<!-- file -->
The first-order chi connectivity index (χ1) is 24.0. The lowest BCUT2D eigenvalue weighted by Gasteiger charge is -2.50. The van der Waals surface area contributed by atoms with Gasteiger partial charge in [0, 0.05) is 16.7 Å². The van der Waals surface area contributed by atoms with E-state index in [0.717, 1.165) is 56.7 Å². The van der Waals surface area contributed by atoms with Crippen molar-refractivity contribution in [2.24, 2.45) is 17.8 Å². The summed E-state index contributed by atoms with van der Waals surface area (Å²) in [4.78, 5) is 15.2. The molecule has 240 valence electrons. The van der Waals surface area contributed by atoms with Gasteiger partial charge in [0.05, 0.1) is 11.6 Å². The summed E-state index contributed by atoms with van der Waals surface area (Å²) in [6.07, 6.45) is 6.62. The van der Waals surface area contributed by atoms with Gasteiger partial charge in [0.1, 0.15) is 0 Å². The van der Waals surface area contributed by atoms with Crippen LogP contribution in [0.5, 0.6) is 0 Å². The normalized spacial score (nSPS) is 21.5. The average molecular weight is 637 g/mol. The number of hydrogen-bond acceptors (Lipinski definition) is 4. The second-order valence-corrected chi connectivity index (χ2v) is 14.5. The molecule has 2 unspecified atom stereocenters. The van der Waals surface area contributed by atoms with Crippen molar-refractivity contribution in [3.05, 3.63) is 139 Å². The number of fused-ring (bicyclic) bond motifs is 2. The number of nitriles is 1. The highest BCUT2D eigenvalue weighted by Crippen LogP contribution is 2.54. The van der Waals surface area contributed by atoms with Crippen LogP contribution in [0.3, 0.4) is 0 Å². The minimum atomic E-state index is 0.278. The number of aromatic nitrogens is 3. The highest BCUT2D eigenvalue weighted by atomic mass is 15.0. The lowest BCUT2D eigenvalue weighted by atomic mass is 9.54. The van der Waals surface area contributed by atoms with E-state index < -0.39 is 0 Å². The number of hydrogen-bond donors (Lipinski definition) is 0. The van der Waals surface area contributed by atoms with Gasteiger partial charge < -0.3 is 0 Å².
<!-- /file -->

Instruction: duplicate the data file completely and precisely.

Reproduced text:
The first-order chi connectivity index (χ1) is 24.0. The lowest BCUT2D eigenvalue weighted by Gasteiger charge is -2.50. The van der Waals surface area contributed by atoms with Gasteiger partial charge in [0, 0.05) is 16.7 Å². The van der Waals surface area contributed by atoms with E-state index in [0.717, 1.165) is 56.7 Å². The van der Waals surface area contributed by atoms with Crippen molar-refractivity contribution in [2.24, 2.45) is 17.8 Å². The summed E-state index contributed by atoms with van der Waals surface area (Å²) in [4.78, 5) is 15.2. The molecule has 240 valence electrons. The van der Waals surface area contributed by atoms with Gasteiger partial charge in [0.05, 0.1) is 11.6 Å². The summed E-state index contributed by atoms with van der Waals surface area (Å²) in [6.07, 6.45) is 6.62. The van der Waals surface area contributed by atoms with Gasteiger partial charge in [0.1, 0.15) is 0 Å². The van der Waals surface area contributed by atoms with Crippen LogP contribution in [0.5, 0.6) is 0 Å². The normalized spacial score (nSPS) is 21.5. The average molecular weight is 637 g/mol. The number of hydrogen-bond acceptors (Lipinski definition) is 4. The second-order valence-corrected chi connectivity index (χ2v) is 14.5. The molecule has 2 unspecified atom stereocenters. The van der Waals surface area contributed by atoms with Crippen molar-refractivity contribution in [3.05, 3.63) is 139 Å². The number of fused-ring (bicyclic) bond motifs is 2. The number of nitriles is 1. The highest BCUT2D eigenvalue weighted by Crippen LogP contribution is 2.54. The van der Waals surface area contributed by atoms with Crippen LogP contribution in [0.3, 0.4) is 0 Å². The minimum atomic E-state index is 0.278. The number of aromatic nitrogens is 3. The highest BCUT2D eigenvalue weighted by atomic mass is 15.0. The lowest BCUT2D eigenvalue weighted by atomic mass is 9.54. The van der Waals surface area contributed by atoms with E-state index < -0.39 is 0 Å². The number of hydrogen-bond donors (Lipinski definition) is 0. The van der Waals surface area contributed by atoms with Gasteiger partial charge < -0.3 is 0 Å².